Knowledge Centre: The Blockchain Economy

Fibo Quantum

In the sixth in a series of seven articles sponsored by Chevron, reporter Jacob Stoller looks at how blockchain works, and how it could be useful in the automotive aftermarket.

 


By Jacob Stoller


When the price of Bitcoin tanked last year, erasing $60 billion in value in a 24-hour period, many began to doubt the future of crypto currency and by extension, the blockchain technology that supports it.

Blockchain, however, is about a lot more than crypto currency.

Essentially, the technology takes direct aim at one of the biggest weaknesses of internet commerce –information that we assume is legitimate can be altered or compromised, often invisibly, from a single access point.

Of course, this doesn’t mean that we can’t trust online transactions. What it does mean is that there’s considerable work involved in establishing and maintaining such trust, and this costs money.

Often the facilitating is done by a middleman. We rely on credit card companies to ensure that we get paid. And to that end, they have invested billions in verification capabilities that allow them to spot suspicious activity with stunning accuracy. They take the risk for us, but charge a hefty fee.

Payments through crypto currency, on the other hand, can transpire directly between seller and buyer, just like the exchange of cash, with no intervening party. Bitcoin is the most popular crypto currency, but it is just one of many.

Linda Goetze, president of the Blockchain Chamber of Commerce in Atlanta, believes that adopting crypto currency isn’t as big a leap as many imagine. “There’s a mindset that this is hard and uncertain,” Goetze says, “and I think it would be advantageous for business owners to start working their way past that.”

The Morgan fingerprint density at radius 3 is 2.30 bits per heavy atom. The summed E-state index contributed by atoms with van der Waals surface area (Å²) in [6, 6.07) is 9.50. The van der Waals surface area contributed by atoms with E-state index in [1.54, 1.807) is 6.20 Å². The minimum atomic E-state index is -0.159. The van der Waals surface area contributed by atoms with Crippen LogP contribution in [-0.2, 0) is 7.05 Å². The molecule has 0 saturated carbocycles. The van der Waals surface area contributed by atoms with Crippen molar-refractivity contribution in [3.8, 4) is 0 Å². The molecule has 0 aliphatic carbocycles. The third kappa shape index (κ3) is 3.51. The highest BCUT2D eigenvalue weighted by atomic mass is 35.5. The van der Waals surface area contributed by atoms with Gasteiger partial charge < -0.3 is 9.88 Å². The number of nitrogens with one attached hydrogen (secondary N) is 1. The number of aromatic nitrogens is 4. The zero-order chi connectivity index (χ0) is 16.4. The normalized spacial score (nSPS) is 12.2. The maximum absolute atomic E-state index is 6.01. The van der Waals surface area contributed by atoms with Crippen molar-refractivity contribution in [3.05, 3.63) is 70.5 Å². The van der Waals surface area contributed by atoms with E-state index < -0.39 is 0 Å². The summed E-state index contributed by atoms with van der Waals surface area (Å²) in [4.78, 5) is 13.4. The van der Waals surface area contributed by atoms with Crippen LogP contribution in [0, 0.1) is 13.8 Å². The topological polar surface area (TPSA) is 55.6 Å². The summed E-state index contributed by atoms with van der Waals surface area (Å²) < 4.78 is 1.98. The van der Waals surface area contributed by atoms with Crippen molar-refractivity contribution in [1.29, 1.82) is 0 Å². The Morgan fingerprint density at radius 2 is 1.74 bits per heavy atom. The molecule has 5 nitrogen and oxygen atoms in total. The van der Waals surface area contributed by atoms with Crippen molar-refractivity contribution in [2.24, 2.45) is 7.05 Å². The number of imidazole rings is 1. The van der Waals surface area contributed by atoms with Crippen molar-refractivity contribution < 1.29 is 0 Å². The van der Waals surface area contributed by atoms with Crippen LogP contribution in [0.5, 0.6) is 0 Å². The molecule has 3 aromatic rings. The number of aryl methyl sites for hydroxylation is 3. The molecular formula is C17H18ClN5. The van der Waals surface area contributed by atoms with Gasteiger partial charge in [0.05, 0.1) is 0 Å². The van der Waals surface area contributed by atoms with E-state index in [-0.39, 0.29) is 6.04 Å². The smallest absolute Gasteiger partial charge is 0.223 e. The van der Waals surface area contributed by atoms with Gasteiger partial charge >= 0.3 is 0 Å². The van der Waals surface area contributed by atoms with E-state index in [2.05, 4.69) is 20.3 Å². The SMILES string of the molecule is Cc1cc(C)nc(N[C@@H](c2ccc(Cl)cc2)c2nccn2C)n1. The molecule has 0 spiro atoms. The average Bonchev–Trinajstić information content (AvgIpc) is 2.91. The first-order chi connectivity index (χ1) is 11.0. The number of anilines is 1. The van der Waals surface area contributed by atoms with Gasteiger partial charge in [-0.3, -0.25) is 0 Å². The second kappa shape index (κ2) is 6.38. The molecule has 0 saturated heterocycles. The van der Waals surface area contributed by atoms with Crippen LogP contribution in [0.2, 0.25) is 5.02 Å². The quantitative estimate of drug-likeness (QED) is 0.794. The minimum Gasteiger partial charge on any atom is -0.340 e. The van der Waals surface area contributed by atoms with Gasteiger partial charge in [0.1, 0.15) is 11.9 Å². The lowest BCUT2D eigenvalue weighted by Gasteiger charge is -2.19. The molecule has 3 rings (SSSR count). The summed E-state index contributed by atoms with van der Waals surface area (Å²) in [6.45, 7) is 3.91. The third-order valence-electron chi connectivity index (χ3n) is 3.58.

There was similar resistance to using credit cards when they first came out, Goetze points out. “We’re already using digital money,” says Goetze, “and that’s going to have an evolution into crypto currency.”

The advantages of blockchain payments go far beyond avoiding fees.

For example, through an emerging business model called smart contracts, payments can be automated according to the terms of an agreement. Blockchain allows parties to embed funds in the contract – effectively in escrow – which can then be automatically released when specific conditions are met.

A customer could, for example, put the funds into a contract to cover parts, or the cost of a third-party contractor such as a body shop so that the shop owner wouldn’t have to bear the cost of fronting the money for such expenses.

Blockchain in the supply chain

Since blockchain can be used to maintain the authenticity of any piece of information, many applications are anticipated. One of the most promising areas is the automotive supply chain.

“Blockchain is good for immutable ledgers,” says Steve Kuh, CEO of California-based Bonafi Inc. “In general, for supply chain authentication, it is very good for keeping track of who has got what, who made what, when, where, and things like that.”